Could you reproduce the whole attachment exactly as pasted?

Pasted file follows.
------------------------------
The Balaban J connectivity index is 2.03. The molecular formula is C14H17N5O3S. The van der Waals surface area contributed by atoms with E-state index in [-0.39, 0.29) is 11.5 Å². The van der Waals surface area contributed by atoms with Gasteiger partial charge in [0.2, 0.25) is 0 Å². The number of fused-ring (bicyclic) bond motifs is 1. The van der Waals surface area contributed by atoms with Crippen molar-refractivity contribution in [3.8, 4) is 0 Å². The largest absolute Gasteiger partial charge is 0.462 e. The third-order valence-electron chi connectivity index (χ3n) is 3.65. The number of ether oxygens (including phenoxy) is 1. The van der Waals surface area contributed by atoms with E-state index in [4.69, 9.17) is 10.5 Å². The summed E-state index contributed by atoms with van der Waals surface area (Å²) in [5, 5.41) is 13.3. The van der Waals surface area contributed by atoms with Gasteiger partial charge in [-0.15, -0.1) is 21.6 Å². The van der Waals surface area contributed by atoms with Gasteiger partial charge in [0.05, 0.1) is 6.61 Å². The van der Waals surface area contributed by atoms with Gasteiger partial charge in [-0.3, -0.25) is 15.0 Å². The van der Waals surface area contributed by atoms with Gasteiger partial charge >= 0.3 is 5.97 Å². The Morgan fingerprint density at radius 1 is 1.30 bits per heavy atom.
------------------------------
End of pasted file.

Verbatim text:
The Balaban J connectivity index is 2.03. The molecular formula is C14H17N5O3S. The van der Waals surface area contributed by atoms with E-state index in [-0.39, 0.29) is 11.5 Å². The van der Waals surface area contributed by atoms with Gasteiger partial charge in [0.2, 0.25) is 0 Å². The number of fused-ring (bicyclic) bond motifs is 1. The van der Waals surface area contributed by atoms with Crippen molar-refractivity contribution in [3.8, 4) is 0 Å². The largest absolute Gasteiger partial charge is 0.462 e. The third-order valence-electron chi connectivity index (χ3n) is 3.65. The number of ether oxygens (including phenoxy) is 1. The van der Waals surface area contributed by atoms with E-state index in [4.69, 9.17) is 10.5 Å². The summed E-state index contributed by atoms with van der Waals surface area (Å²) in [5, 5.41) is 13.3. The van der Waals surface area contributed by atoms with Gasteiger partial charge in [-0.15, -0.1) is 21.6 Å². The van der Waals surface area contributed by atoms with Gasteiger partial charge in [0.05, 0.1) is 6.61 Å². The van der Waals surface area contributed by atoms with Gasteiger partial charge in [-0.3, -0.25) is 15.0 Å². The van der Waals surface area contributed by atoms with Gasteiger partial charge >= 0.3 is 5.97 Å². The Morgan fingerprint density at radius 1 is 1.30 bits per heavy atom.